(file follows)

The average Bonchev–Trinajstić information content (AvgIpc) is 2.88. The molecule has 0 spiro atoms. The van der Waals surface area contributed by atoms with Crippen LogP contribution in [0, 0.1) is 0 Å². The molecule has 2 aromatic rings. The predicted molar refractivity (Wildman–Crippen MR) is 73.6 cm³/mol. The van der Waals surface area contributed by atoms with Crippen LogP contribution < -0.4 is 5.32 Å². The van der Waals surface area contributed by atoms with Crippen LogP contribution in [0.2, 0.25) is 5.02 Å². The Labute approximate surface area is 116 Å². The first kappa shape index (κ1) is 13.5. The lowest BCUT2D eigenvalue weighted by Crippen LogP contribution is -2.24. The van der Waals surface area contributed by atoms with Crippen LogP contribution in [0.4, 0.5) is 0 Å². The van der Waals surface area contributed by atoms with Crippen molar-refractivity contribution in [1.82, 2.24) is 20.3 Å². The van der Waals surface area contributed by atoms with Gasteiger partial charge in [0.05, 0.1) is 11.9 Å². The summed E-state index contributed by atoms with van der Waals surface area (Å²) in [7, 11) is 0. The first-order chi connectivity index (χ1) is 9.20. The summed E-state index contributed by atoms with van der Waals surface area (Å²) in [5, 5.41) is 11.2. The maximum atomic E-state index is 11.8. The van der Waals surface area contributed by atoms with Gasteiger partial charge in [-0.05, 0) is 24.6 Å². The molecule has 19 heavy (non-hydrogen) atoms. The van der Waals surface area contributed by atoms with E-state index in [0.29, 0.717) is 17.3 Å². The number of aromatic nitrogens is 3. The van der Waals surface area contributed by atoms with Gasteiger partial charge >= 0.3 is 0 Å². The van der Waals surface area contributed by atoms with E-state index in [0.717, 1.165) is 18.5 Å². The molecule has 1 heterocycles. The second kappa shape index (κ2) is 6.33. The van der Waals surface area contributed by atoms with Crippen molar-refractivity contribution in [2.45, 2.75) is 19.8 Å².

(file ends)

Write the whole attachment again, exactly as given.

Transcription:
The average Bonchev–Trinajstić information content (AvgIpc) is 2.88. The molecule has 0 spiro atoms. The van der Waals surface area contributed by atoms with Crippen LogP contribution in [0, 0.1) is 0 Å². The molecule has 2 aromatic rings. The predicted molar refractivity (Wildman–Crippen MR) is 73.6 cm³/mol. The van der Waals surface area contributed by atoms with Crippen LogP contribution < -0.4 is 5.32 Å². The van der Waals surface area contributed by atoms with Crippen LogP contribution in [0.2, 0.25) is 5.02 Å². The Labute approximate surface area is 116 Å². The first kappa shape index (κ1) is 13.5. The lowest BCUT2D eigenvalue weighted by Crippen LogP contribution is -2.24. The van der Waals surface area contributed by atoms with Crippen LogP contribution in [0.4, 0.5) is 0 Å². The van der Waals surface area contributed by atoms with Crippen molar-refractivity contribution in [1.82, 2.24) is 20.3 Å². The van der Waals surface area contributed by atoms with Gasteiger partial charge in [0.05, 0.1) is 11.9 Å². The summed E-state index contributed by atoms with van der Waals surface area (Å²) in [7, 11) is 0. The first-order chi connectivity index (χ1) is 9.20. The summed E-state index contributed by atoms with van der Waals surface area (Å²) in [5, 5.41) is 11.2. The maximum atomic E-state index is 11.8. The van der Waals surface area contributed by atoms with Gasteiger partial charge in [-0.05, 0) is 24.6 Å². The molecule has 19 heavy (non-hydrogen) atoms. The van der Waals surface area contributed by atoms with E-state index in [0.29, 0.717) is 17.3 Å². The number of aromatic nitrogens is 3. The van der Waals surface area contributed by atoms with Gasteiger partial charge >= 0.3 is 0 Å². The van der Waals surface area contributed by atoms with E-state index in [0.717, 1.165) is 18.5 Å². The molecule has 1 heterocycles. The second kappa shape index (κ2) is 6.33. The van der Waals surface area contributed by atoms with Crippen molar-refractivity contribution in [2.45, 2.75) is 19.8 Å².